Friday, November 26, 2010

Eurozone Borrowing Costs Hit Record

Eurozone borrowing costs hit record

By David Oakley in London, Quentin Peel in Berlin and Nikki Tait in Brussels
Last updated: November 25 2010 19:47
Financial Times

The cost of borrowing for the eurozone’s peripheral economies rose to record highs on Thursday amid signs the debt crisis that forced Ireland into a multibillion-euro bail-out was spreading.

Irish, Portuguese and Spanish bond yields surged to their highest points since the launch of the euro, as traders said even some of the bigger eurozone countries could soon be affected. Matt King, global head of credit strategy at Citi, said the danger was the selling could develop a momentum of its own.

The moment you have even a flicker of a doubt about default risk, it becomes rational to reduce positions in a larger country like Spain purely on grounds of diversification,” he said.

Some traders warned that contagion could even spread to the core eurozone debt markets of France and the Netherlands.

Don Smith, economist at Icap, said: “Wildfire can be very difficult to put out. The contagion could eventually spread all the way to France. The markets are very nervous.”

Myles Clarke at RBS said: “Some people want to put on a just-in-case euro break-up trade and they’re looking for any way to do this. You can’t do trades in any size in the stressed peripherals like Ireland or Spain, so people are looking for what else might work.”

A senior trader at a US investment bank added: “I’m freaking out. The investors who were bottom-fishing last week are all selling this week.”

Irish 10-year bond yields rose above 9 per cent, Portuguese yields jumped further above 7 per cent – a level Lisbon says is not sustainable – while Spanish yields rose further above 5 per cent. The euro dipped towards two-month lows, falling for the fourth day in a row.

The renewed volatility came as Germany rejected any suggestion of an increase in the size of the €440bn ($588bn) European financial stability facility – the eurozone rescue fund established by European Union finance ministers in May to help debt-laden members of the common currency zone.

Media reports said the German government had been approached by the European Commission to double the size of the rescue fund, to ensure funds were available in the event of Spain and Portugal seeking assistance.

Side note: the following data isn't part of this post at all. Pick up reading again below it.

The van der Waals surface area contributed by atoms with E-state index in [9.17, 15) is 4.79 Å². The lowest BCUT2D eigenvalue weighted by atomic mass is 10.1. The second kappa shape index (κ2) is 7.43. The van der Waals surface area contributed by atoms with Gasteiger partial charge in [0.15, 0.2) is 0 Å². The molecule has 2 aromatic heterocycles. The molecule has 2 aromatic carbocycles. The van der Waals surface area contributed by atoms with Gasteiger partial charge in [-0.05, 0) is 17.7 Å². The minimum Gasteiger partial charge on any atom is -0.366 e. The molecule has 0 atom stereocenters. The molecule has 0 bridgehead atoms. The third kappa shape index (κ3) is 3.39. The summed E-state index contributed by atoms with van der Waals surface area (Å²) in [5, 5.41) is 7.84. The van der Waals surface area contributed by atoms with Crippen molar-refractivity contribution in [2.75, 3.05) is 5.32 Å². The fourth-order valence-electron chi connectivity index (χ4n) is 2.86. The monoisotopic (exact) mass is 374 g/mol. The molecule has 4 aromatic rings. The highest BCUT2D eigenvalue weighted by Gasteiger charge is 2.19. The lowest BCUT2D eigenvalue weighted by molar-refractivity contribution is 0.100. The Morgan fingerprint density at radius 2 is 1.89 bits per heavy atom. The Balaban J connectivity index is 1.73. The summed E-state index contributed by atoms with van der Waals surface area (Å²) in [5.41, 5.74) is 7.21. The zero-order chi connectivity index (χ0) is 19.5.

Elsewhere, EU officials said they wanted to include liquidity ratios in a fresh round of bank stress tests, which could get under way as early as the first quarter of next year.

The move follows criticism of the last stress test exercise, conducted by the Committee of European Banking Supervisors, which focused heavily on capital ratios. When the results were published in July, 84 of the 91 European banks scrutinised had passed.

Among banks that comfortably passed were Allied Irish Banks and Bank of Ireland. That, however, failed to insulate Ireland’s two biggest lenders from a commercial funding squeeze which, in turn, was the catalyst for the current Irish crisis.

The Irish markets were also undermined by LCH.Clearnet, one of Europe’s biggest clearing houses, again increasing charges for trading Irish bonds because of the jump in the country’s cost of borrowing. It is the third increase in as many weeks.

The clearing house increased the charges or margins from 30 per cent to 45 per cent above normal requirements to trade Irish bonds. This makes Ireland’s banks, which use sovereign bonds to raise money for funding, even more dependent on the European Central Bank.

There was also speculation that Portugal could be hit with extra charges for margin requirements because bond yields have risen close to levels that would trigger increases.

LCH.Clearnet is used by banks and financial institutions in so-called repurchase transactions, where bonds are exchanged for cash. It shares the burden in a potential bond default and allows banks to reduce their counterparty risk.

Additional reporting by Richard Milne

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